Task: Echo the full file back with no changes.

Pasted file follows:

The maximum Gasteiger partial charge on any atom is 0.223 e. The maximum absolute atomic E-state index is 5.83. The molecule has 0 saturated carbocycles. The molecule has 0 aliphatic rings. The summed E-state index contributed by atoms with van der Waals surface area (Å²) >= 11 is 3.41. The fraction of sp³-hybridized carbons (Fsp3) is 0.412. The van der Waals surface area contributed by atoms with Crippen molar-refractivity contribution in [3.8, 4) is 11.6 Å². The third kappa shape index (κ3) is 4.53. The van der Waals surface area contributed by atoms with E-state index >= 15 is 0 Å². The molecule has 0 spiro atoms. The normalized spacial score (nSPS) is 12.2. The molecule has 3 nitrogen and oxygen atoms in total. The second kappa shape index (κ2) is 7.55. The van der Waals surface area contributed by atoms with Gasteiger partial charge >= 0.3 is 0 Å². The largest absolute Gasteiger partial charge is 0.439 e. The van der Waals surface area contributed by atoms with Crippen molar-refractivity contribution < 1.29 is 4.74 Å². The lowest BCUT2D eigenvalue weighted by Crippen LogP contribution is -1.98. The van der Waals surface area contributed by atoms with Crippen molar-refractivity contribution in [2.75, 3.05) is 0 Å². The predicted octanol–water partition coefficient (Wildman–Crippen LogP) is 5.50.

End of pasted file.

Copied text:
The maximum Gasteiger partial charge on any atom is 0.223 e. The maximum absolute atomic E-state index is 5.83. The molecule has 0 saturated carbocycles. The molecule has 0 aliphatic rings. The summed E-state index contributed by atoms with van der Waals surface area (Å²) >= 11 is 3.41. The fraction of sp³-hybridized carbons (Fsp3) is 0.412. The van der Waals surface area contributed by atoms with Crippen molar-refractivity contribution in [3.8, 4) is 11.6 Å². The third kappa shape index (κ3) is 4.53. The van der Waals surface area contributed by atoms with E-state index >= 15 is 0 Å². The molecule has 0 spiro atoms. The normalized spacial score (nSPS) is 12.2. The molecule has 3 nitrogen and oxygen atoms in total. The second kappa shape index (κ2) is 7.55. The van der Waals surface area contributed by atoms with Gasteiger partial charge >= 0.3 is 0 Å². The largest absolute Gasteiger partial charge is 0.439 e. The van der Waals surface area contributed by atoms with Crippen molar-refractivity contribution < 1.29 is 4.74 Å². The lowest BCUT2D eigenvalue weighted by Crippen LogP contribution is -1.98. The van der Waals surface area contributed by atoms with Crippen molar-refractivity contribution in [2.75, 3.05) is 0 Å². The predicted octanol–water partition coefficient (Wildman–Crippen LogP) is 5.50.